North Dakotans receiving unsolicited seeds in mail
BISMARCK, N.D. (KFYR) - The number of states and North Dakota residents receiving unsolicited packages of seeds from China is increasing.
So far, more than 40 North Dakotans have gotten the mysterious seeds, and only one person has actually planted them. But some are concerned that it’s much more than just random seeds in the mail.
Over the past week, people from all 50 states have received these mysterious seed packages. In response, the USDA and the Department of Homeland Security have launched investigations into the matter. And while they say there's no reason to believe the seeds are a threat, the origins of the seeds are raising some eyebrows.
With more and more recipients of the suspicious seeds, the USDA is trying to calm any concerns of direct harm through the mail.
“We do not have any evidence indicating that this is anything other than a so-called “brushing scam”, where people receive unsolicited products from a seller who then posts false customer reviews to boost their sales,” said USDA’s Osama El-Lissy.
But who's receiving them? The only common thread connecting the recipients are recent purchases on Amazon.
While things appear harmless to humans, it's our friends on the pastures they're worried about.
“It’s not any particular seed; it’s all-variety types of seeds. And we’re not sure if they’re noxious weeds, if they’re invasive types of plants, if they have a pathogen associated with them that could be harmful to plants or animals,” said Agriculture Commissioner Doug Goehring.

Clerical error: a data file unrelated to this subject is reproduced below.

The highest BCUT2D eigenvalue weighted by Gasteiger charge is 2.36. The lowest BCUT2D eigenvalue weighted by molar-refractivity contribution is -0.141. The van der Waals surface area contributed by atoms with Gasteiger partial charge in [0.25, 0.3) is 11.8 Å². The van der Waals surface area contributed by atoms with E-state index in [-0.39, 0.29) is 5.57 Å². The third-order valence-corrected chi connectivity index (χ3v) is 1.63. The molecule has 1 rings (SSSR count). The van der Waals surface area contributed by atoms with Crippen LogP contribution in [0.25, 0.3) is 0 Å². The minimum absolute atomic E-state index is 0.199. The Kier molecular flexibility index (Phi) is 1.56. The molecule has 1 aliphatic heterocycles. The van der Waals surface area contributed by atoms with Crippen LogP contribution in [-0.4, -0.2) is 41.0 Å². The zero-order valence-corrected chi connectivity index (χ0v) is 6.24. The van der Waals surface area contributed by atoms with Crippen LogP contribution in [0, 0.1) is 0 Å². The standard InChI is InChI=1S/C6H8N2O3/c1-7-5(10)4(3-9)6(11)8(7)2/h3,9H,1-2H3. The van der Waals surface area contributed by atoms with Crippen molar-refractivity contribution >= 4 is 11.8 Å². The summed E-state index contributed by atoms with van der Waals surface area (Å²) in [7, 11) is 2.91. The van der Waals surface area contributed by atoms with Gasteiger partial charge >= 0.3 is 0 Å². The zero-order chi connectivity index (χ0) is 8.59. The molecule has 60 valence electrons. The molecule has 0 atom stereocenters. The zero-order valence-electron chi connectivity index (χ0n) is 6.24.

Where the seeds are coming from is creating tension as well. While there's no reason to suspect the Chinese government is playing a role, it's not helping mend international markets.
China recently made significant agriculture purchases as part of the Phase 1 Trade Deal. But now they're preparing for Phase 2.
“If this is an effort to thwart that, I’m not sure. Is it being done by someone within the country, or is it being done by someone on the outside just trying to be disruptive?” said Goehring.
A Chinese Spokesperson said this week that the address labels are forged, and the China prohibits seeds being mailed through the post office.
The Ag Department said if you receive these seeds in the mail, don't open them nor through them away. Take pictures of the package and any shipping or labeling information, and contact the state ag department.
They will be offering pre-paid envelopes for shipping the materials.
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